Friday, September 2, 2011

Supreme Court Justice Stephen J Field

By Richard H. Titherington.

Scenes from the life of tile dean of the United States Supreme Court. The adventures of a "Forty-Niner" in the stirring days of the California gold rush, and how he ruled a frontier town as Alcalde of Marysville.  The story of a man of pluck.

To Mr. Justice Field there have come, after an earlier career notably event­ful, thirty years of distinguished service upon what may justly be called the lofti­est judicial tribunal in the world. Very few members of the Supreme Court of the United States have held their onerous and honorable office so long. Chief Justice Marshall's record of thirty four years has never been surpassed. Justice Field may yet reach it. He belongs to a family re­markable for sturdy longevity as well as for Intellectual vigor. Of the nine chil­dren of his father a quartette of brothers have lived to both years and fame - the three other members of the quartette being David Dudley Field, the veteran jurist; the late Cyrus Field, the founder of the Atlantic telegraph; and Henry Martyn Field, well known as preacher and as au­thor.

The Fields came of old Connecticut stock. Both of the justice's grandfathers served in the Revolutionary war, each of them holding the rank of captain. His father took orders in the Congregational church, and died in 1867 after more than sixty years ministry at Haddam, Con­necticut, and Stockbridge, Massachusetts. Stephen J. Field was born at the former village in November, 1816.

Yet California has no more loyal son than this child of Puritan ancestry, whose schoolboy days were passed in the far East. Only on the sunset shores of the Pacific does he find the same glittering atmosphere in which the Athenians of old lived and moved, and in which he spent those formative years that come between a boy's thirteenth and sixteenth birthdays. At that time of Justice Field's life, Greece's brave struggle for freedom - the heroism of Marco Bozzaris, the dark tragedy of the Scio massacre - had aroused deep sympathy in America. Among other tangible expressions of this feeling, a fund had been raised to found a school for Greek girls. Of this undertaking the Rev. Josiah Brewer, Justice Field's brother in law, was placed in charge; and when he started for the Levant Stephen went with him.

The school was established at Smyrna, but young Field visited many of the Aegean ports and islands, and spent a win­ter at Athens. He was shipwrecked on one of his voyages, and went through some trying weeks when Smyrna was scourged with the plague and the cholera. For a time there were three hundred deaths a day in the smitten city. Thirty thou­sand people fled from it to camp in the fields. Every day Mr. Brewer and his brother in law filled their pockets with medicines, and went through the narrow streets ministering to the sick and dying. Mr. Field came back to America to take a course at Amherst, where he graduated with the valedictory, and then to enter his brother David's law office in New York. Here there occurred an incident which is thus recorded in the Justice's memoirs:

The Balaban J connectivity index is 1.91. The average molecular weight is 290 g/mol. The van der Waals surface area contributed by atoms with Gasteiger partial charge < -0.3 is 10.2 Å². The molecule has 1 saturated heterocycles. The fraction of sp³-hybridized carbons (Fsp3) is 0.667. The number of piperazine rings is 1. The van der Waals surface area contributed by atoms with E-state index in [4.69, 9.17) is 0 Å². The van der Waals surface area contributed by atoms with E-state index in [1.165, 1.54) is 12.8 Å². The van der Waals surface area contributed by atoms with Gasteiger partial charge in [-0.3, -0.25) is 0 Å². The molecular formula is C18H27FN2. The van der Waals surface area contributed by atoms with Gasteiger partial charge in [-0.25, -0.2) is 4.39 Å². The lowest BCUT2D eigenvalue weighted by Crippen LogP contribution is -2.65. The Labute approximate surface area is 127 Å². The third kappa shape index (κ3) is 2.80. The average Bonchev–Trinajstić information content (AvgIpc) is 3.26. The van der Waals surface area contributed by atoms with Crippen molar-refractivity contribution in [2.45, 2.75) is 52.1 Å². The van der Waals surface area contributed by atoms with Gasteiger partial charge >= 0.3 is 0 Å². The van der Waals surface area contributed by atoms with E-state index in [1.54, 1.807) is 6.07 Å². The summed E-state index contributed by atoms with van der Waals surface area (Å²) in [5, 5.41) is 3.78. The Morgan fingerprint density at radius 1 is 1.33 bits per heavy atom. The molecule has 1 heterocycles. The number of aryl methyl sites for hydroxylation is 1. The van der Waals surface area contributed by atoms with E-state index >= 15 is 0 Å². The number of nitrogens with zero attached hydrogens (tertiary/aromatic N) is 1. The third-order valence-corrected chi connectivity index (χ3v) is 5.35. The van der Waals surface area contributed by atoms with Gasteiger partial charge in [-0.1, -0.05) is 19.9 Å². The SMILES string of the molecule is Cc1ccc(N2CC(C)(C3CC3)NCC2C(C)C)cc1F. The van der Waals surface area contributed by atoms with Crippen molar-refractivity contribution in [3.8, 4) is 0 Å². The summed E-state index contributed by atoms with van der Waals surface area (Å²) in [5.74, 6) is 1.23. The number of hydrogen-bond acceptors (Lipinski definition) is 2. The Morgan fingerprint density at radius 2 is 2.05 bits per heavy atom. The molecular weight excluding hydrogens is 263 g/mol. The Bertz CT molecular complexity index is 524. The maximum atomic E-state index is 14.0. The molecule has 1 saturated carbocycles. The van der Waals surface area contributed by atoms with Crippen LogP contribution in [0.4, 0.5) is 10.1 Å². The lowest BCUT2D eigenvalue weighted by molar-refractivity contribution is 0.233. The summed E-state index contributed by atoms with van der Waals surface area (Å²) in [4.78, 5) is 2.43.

In 1845, the year before the Mexican war, his brother had written two articles for the Democratic Review upon the Oregon question. In preparing "them he had examined several works on Oregon and California, and thus become familiar with the geography of the Pacific coast. Afterwards, when the war broke out, in speaking of its probable issue, be remarked that "if he were a young man be would go to San Francisco," for he was satisfied that peace would never be concluded without our acquiring its harbor, and that in his opinion, at no distant day, a great city would rise on its borders. He offered to furnish his younger brother the means to go, and also for investment in land lying on the harbor.

Mr. Field's forecast of San Francisco's future has since been amazingly verified, but it must have seemed visionary half a century ago. His brother declined the offer, and went to Europe instead. But it had made an impression upon him, and when he read in Galignani's news room at Paris that gold had been found in Cali­fornia, the impression was deepened. More and more strongly the magnet drew him, and on almost the last day of the year 1849 he stepped ashore in the embryo city at the Golden Gate.

The long journey by way of Panama had emptied Mr. Field's pockets of all his money but ten dollars. It cost him seven to get his trunks taken to an old adobe building, where he and two fellow passen­gers hired a room about ten feet long by eight wide, and containing a small bed, for thirty five dollars a week. That night his companions took the bed; he took the floor. Next morning he went out early in search of a restaurant, where he ordered the cheapest breakfast that could be had. It cost two dollars, leaving him with just one dollar to start his career in a new world.